Eva sitting with all the other bikes waiting to be transported around the USA and the world.

The ownership papers are still with the DMV, which means Eva is unable to go anywhere until my freight trader has it in her hands.

I’ve phoned and left messages, but not much more I can do now as I’m out of here in a couple of days.

Until then I’ll just sit at the bars on Hermosa and Redondo beaches with several well deserved beers.

Rolling Horse: Day 10, 11 and 12

Day 10

Virginia City with a hop, skip and jump down the road to Lake Tahoe.

Day 11

Fairly early start and another short ride to Sacramento.
I rode through this town two years ago and it looked beautiful so I wanted to experience it.
I stayed in Old Sacramento, which I fell in love with.
Found a couple of really cool bars with great food and company.

Day 12

I wanted to get within striking distance of Los Angeles so hit the road at 8am and headed for San Francisco and down as far as I could go on the Pacific Coast Highway.

The road was closed at Big Sur due to slips, which I knew, but I wanted to check out the great views.

I doubled back to Carmel and had a delightful lunch at an out of the way restaurant.

I jumped on a backroad, G16, that would take me onto the 101 freeway.

It was a great ride with few cars, no road markings or signs and hot weather.

I rode threw vineyard after vineyard and I was loving life!

Just me and a remote road.

Worries and stresses left me weeks ago, and today was pure enjoyment.

I jumped on the freeway and road a few more hours and am now in my cave at Paso Robles.

I've just ordered my spare ribs and well deserved beer.

Rolling Horse: Day 9

Wells, Nevada is situated in the middle of the desert.
I'd had dinner and a couple of jars and was walking across the car park.

It was dimly let and eerie.

So I thought happy thoughts.

I started thinking how dad use to put me to bed when I was a nipper. He'd make up wonderful stories right there and give the characters absolutely ridiculous names that he would forget later in the story that would send us both into fits of laughter and tears of joy streaming down my face.

All of a sudden this bright light hit me from above.
I was being elevated, but felt safe and remained calm.

I'd been abducted by aliens.

Fortunately they had WiFi on their spaceship so I can post the following.

I wanted to get to Virginia City, Nevada tomorrow. Google maps told me it was 465 miles (748 kms) and that's big!

If I hadn't had my air filter mishap yesterday I'd be further down the road.

I stumbled out of bed at 6.15am shocked that I'd slept so late. I was on the road by 7 in the am after skipping breakfast, which won't hurt me.

I had on my jacket, but no gloves. Eva was filled up last night so I was away. It was blue sky and smooth roads so I whacked Eva on the backside, dug my spurs into her, and she slid up to 75 miles/hour.

The Nevada desert is unforgiving.
I find it cool to ride through , but most I presume will fill find it monotonous.

The little green man made me a cup of coffee and told me I'm like no other human they have picked up.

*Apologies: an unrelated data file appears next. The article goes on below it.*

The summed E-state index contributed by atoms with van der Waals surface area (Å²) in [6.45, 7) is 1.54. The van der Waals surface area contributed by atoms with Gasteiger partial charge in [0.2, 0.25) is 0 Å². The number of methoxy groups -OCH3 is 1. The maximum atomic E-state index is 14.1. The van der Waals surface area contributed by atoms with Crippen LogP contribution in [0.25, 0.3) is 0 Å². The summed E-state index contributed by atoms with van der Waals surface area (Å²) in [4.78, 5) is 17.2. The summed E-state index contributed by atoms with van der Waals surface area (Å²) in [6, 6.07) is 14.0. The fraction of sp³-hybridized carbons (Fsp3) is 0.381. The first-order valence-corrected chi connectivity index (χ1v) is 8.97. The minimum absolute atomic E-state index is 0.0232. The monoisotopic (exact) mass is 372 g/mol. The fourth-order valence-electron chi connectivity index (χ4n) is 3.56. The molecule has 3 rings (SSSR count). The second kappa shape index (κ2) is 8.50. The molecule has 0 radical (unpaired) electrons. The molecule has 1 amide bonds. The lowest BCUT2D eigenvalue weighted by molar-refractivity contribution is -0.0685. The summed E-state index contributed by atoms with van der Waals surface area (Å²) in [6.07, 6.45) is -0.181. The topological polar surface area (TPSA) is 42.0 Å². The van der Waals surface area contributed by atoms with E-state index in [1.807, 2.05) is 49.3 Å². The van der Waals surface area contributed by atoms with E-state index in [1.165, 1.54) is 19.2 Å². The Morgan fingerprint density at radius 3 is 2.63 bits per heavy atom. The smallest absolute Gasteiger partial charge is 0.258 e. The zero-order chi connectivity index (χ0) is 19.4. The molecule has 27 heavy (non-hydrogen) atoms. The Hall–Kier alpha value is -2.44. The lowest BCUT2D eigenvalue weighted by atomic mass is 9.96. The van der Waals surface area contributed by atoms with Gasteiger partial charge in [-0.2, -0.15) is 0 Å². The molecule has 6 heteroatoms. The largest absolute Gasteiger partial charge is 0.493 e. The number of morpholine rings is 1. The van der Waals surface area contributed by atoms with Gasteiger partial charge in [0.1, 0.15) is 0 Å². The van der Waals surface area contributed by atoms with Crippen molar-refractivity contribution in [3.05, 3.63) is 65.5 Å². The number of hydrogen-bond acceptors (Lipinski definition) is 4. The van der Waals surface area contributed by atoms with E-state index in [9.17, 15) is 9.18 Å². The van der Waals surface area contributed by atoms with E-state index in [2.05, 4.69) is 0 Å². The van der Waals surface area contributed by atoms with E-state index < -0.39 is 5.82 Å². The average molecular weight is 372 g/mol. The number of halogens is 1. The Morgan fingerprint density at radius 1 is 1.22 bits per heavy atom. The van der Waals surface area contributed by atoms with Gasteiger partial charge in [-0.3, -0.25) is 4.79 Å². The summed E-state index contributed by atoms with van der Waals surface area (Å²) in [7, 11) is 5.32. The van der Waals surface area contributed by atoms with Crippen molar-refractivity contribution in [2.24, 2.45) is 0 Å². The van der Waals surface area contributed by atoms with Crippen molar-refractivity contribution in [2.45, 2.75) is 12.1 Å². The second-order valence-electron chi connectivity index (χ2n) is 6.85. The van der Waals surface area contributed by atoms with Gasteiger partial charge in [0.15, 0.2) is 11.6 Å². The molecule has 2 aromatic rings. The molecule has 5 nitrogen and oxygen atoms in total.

They have never met a bigger fibber!

I stayed in my jacket the majority of the day despite quickly rising temperatures.

I had a big breaks in Carlin, Winnemucca and a quick bottle of water in Lovelock and Fernley.
The breaks served me well.

Google lied as Virginia City was just under 400 miles.

I love this tiny city, and with today being Saturday it was packed. I managed a room in the same motel I stayed at last time, The Sugarloaf Mountain Motel.

The aliens zapped me back to earth.

I've wandered down to this amazing city for a well deserved beer.

Rolling Horse: Day 6, 7 and 8

The frivolity of Sturgis is done and dusted.
It's now time to hit the road and head for Los Angeles.
Well head for it in a round about way.
I stumbled out of bed at 6.45am and showered, shaved and ate the complimentary breakfast the Best Western offers.
I was on Eva by 8.30am and flying down Interstate 90 that would carry me 380 miles to Billings, Montana.
Some of the views today were gorgeous as the higher you climb the more you see.
I entered Montana and Crow Country and was hoping to get my first sighting of buffalo.
Sadly, it wasn't to be but I'm sure tomorrows ride through Yellowstone National Park will not disappoint on that score.
It's easy to imagine a tribe of Indians in this land. It's beautiful.

For those of you still wondering about my reserve tank problems I flicked it over to reserve after I just filled up. It conked out after about 50 metres. I'm wondering if it's not connected properly. It's a pain in the you know where as I nearly ran out of gas again today.
I did 126 miles on my regular tank. That's just over 200kms. Take into account I'm travelling at 80 miles/hour, or 128 kms/hour in our language, with lots of head, or side, wind.
I haven't time to take it to the shop as my bike needs to be in Los Angeles in 8 days.

The barmaid told me to forget Yellowstone National Park as I should head along highway 2 toward Oregon. She swears it's beautiful.

I'm going to stick with my original plan of heading through Yellowstone, but she did pour me a well deserved beer.


Eva and I rolled out of Billings at 8am in great anticipation of seeing Yellowstone.

She didn't disappoint.